Originally published on 28th January 2021 at https://www.theguardian.com/commentisfree/2021/jan/28/nursery-staff-work-covid-crisis-early-years-support by Christine Berry
Late last year, I went to pick up my toddler from nursery and was greeted with an accident form. It was only a bump, and he was fine, though he had been very upset at the time. Under the heading “treatment given” was written, “Lots of cuddles and kisses!” For the thousandth time since the summer, I was bowled over by the amazing nursery staff. They weren’t allowed to hug their own mums, yet they had not hesitated for a second to gather up my sad child and comfort him. If they were anxious about the risks to their own health, they didn’t show it. In the past three weeks, more than a dozen of these women (they are all women, as are 92% of early-years workers) have contracted Covid. The elaborate safety precautions they have worked so hard to maintain are no match for reality: you cannot control the spread of the virus in a room full of two-year-olds. They are not alone. An estimated 1 in 10 nursery and preschool staff have had Covid since the start of December. Some have died. Nurseries are now the second most common location for people contracting the virus, behind supermarkets. Despite a brief flurry of public concern, there has been little sustained political pressure for nurseries to close. Staff feel “abandoned”, says Prof Jennifer Tomlinson, who heads the Childcare During Covid-19 research project: forced to continue working in unsafe environments without PPE, testing or priority access to vaccines. “We’re just forgotten, we’re bottom of the pile – they don’t seem to care,” one said to me. While teaching unions have forced U-turns and pushed school safety up the agenda, childcare workers have historically wielded much less collective clout. This is starting to change: United Voices of the World and the s IWGB are working to organise the sector, and their memberships have soared in recent weeks. But building union power takes time, and there are no quick fixes for decades of neglect and disempowerment. I spoke to one childcare worker whose nursery management had responded to a positive test by asking staff to “carry on and just clean up – like it was our fault”. They had all been in contact with the infected staff member, but the nursery remained open and nobody was asked to self-isolate. Although staff have the right to refuse to work in unsafe conditions, her colleagues were too afraid of repercussions: “Everyone is scared.” She is now signed off work with anxiety, but knows she will have to go back soon: “I can’t afford to stay on sick for ever.” Thousands more face the same impossible choice: risk your life or risk your livelihood. Even nurseries that want to do right by their workers are finding their hands tied by a lack of government support. Recent guidance confirms that any closure periods will be funded if enforced by the need to self-isolate, but settings that close owing to “staff concerns” will have funding withdrawn. For nurseries who want to restrict places to key workers, the incentives are against them as the government provides funding based on how many children are in attendance. One nursery director told me that she desperately wants to close to all but key workers and vulnerable children, but that this “financial blackmail” makes it impossible. As researchers from the University of Leeds have highlighted, early-years workers are being simultaneously treated as indispensable and disposable. They are being asked to shoulder huge burdens for the sake of society, yet given no protection and paid less than a living wage. Early education is apparently so essential that it must continue even when schools are closed – but not essential enough to be run as a universal public service, or for the government to step in as private providers implode. If this sector is so vital, why is it treated so shabbily? Part of the answer lies in the systematic undervaluing of care work. Early-years education helps children’s development, but this is not why the government is keeping these settings open. When asked, England’s chief medical officer Chris Whitty made no bones about it: “The reason that nursery schools are open is to allow people who need to go to work or need to do particular activities, to do so.” Early-years staff are being treated as cannon fodder to prop up business-as-usual for other, “higher-value” workers. Parents who may want to take time away from work to look after children, rather than sending them to nursery, are not being supported to do so. Already, childcare pressures have led many working women to take unpaid leave or lose their jobs. Parents can be furloughed for childcare reasons, but recent research by the TUC found that 71% of requests were refused. I’m incredibly fortunate to be in a household with others who can help with our toddler, so have been able to keep him out of nursery during this lockdown – but not everyone has this luxury. Many people I know are hugely conflicted about continuing to send their children to nursery, but feel that they have no choice. Others will turn to other forms of childcare with even less bargaining power, such as undocumented nannies or gig-economy apps such as Bubble. It’s all too easy for overstretched working parents to be pitted against underpaid childcare workers. This is why a coalition of parents, providers and childcare workers is calling for a new deal for childcare. In the short term, this means combining nursery closures with proper support to enable parents, workers and providers to weather them. In the longer term, it means reimagining early years provision as the essential service it is. If we want to safeguard lives and wellbeing, we need to care for all those who care for children – at work or at home, no matter who they are or where they’re from. The incredible people who wipe away my son’s tears deserve so much better than this.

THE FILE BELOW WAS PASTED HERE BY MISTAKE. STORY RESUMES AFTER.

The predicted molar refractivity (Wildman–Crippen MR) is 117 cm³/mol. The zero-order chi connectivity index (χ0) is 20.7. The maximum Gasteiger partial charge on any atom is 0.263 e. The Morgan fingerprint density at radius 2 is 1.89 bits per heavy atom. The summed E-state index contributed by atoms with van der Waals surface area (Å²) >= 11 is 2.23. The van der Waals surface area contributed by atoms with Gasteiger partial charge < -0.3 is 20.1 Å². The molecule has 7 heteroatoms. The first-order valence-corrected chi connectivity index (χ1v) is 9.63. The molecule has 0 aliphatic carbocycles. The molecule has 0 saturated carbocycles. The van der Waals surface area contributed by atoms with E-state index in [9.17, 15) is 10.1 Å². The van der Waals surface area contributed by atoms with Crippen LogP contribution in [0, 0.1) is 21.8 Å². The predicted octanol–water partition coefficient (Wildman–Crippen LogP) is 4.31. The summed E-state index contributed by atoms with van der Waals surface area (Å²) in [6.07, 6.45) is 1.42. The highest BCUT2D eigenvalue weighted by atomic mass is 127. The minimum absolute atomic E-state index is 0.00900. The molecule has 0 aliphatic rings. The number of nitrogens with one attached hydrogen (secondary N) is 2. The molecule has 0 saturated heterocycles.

Christine Berry is a researcher, writer and consultant